Finally, you need to make sure that your strumming is consistent. This means that you should always use the same motion and stroke the strings in the same place each time.
Once you have mastered these basics, you are ready to start learning some different strumming patterns!
2. Learn how to count the beats.
When strumming, you will want to make sure that your strokes are consistent and fall on the beat. You can count out loud or in your head to help keep time as you play. The basic beat for most music is “four/four time.” This means that there are four beats in each measure and that each quarter note gets one beat. When you count out loud, say “one-two-three-four” as you strum.
If the song has a different time signature, you will need to adjust your counting. For example, if a song is in “three/four time,” you would count “one-two-three” as you strum.
It’s important to be familiar with the different time signatures so that you can keep time properly while strumming.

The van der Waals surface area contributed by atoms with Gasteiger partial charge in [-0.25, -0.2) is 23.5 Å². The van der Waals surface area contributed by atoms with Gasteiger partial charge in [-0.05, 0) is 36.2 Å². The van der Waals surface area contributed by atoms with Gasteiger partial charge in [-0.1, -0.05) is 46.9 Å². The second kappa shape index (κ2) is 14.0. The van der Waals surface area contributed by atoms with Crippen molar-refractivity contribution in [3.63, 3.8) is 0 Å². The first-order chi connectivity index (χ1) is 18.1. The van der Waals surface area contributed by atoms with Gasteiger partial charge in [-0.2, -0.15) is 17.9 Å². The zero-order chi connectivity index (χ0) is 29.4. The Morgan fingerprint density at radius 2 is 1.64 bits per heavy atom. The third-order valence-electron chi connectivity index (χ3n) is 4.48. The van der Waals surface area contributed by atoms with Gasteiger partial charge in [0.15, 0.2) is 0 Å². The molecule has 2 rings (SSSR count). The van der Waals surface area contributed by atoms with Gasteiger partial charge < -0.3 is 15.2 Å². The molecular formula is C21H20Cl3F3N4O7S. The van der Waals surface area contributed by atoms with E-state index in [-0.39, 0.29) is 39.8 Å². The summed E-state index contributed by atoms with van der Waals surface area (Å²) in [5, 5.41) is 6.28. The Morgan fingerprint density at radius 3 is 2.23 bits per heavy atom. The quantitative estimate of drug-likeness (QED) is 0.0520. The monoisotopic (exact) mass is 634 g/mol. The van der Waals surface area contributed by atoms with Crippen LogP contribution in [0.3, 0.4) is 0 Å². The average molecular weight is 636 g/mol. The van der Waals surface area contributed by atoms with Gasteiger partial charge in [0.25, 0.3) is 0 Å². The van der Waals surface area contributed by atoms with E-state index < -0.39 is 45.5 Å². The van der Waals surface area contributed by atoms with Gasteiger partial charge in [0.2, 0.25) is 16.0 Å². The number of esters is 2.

Once you have mastered counting the beats, it’s time to start learning some beginner strumming patterns!
3. Downstrokes and upstrokes
This is the most basic strumming pattern and it’s a good place to start if you are just beginning to learn how to strum. It will help you get used to using the correct strumming motion and hand position.
You can also play this pattern with a metronome to help you keep time. Start by playing the downstroke and upstroke using an 8th note strumming pattern.
For example, if you are playing in eighth notes, your strumming pattern would look like this:
- 1+ 2+ 3+ 4+ or 1n 2n 3n 4n
- DU – DU – DU – DU
4. Strumming in time with a metronome
Once you have mastered the basics, you can start practicing strumming in time with a metronome. This will help you to develop better timing and rhythm.
To practice strumming with a metronome, start by setting the metronome to 60 beats per minute (bpm). You can also try playing other rhythms with a metronome. Experiment with different combinations to find ones that you like.
Once you have mastered strumming in time with a metronome, you can start adding some more complex strumming patterns to your repertoire.
5. Adding variety to your strums.